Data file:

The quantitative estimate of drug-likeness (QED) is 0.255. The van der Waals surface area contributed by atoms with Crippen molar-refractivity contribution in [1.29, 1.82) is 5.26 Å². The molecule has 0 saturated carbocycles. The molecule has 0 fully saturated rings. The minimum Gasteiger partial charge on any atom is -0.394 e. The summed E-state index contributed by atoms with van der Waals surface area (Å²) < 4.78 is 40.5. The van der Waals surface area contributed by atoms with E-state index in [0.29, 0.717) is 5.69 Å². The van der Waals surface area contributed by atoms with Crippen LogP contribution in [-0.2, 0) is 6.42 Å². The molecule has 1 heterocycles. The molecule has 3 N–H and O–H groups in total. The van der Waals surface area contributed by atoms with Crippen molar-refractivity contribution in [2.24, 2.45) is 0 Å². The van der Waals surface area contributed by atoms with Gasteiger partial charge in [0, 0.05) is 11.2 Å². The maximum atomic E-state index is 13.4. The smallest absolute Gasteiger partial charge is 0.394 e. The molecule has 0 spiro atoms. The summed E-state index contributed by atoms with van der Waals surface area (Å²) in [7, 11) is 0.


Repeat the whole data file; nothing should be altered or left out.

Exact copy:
The quantitative estimate of drug-likeness (QED) is 0.255. The van der Waals surface area contributed by atoms with Crippen molar-refractivity contribution in [1.29, 1.82) is 5.26 Å². The molecule has 0 saturated carbocycles. The molecule has 0 fully saturated rings. The minimum Gasteiger partial charge on any atom is -0.394 e. The summed E-state index contributed by atoms with van der Waals surface area (Å²) < 4.78 is 40.5. The van der Waals surface area contributed by atoms with E-state index in [0.29, 0.717) is 5.69 Å². The van der Waals surface area contributed by atoms with Crippen LogP contribution in [-0.2, 0) is 6.42 Å². The molecule has 1 heterocycles. The molecule has 3 N–H and O–H groups in total. The van der Waals surface area contributed by atoms with Crippen molar-refractivity contribution in [2.24, 2.45) is 0 Å². The van der Waals surface area contributed by atoms with Gasteiger partial charge in [0, 0.05) is 11.2 Å². The maximum atomic E-state index is 13.4. The smallest absolute Gasteiger partial charge is 0.394 e. The molecule has 0 spiro atoms. The summed E-state index contributed by atoms with van der Waals surface area (Å²) in [7, 11) is 0.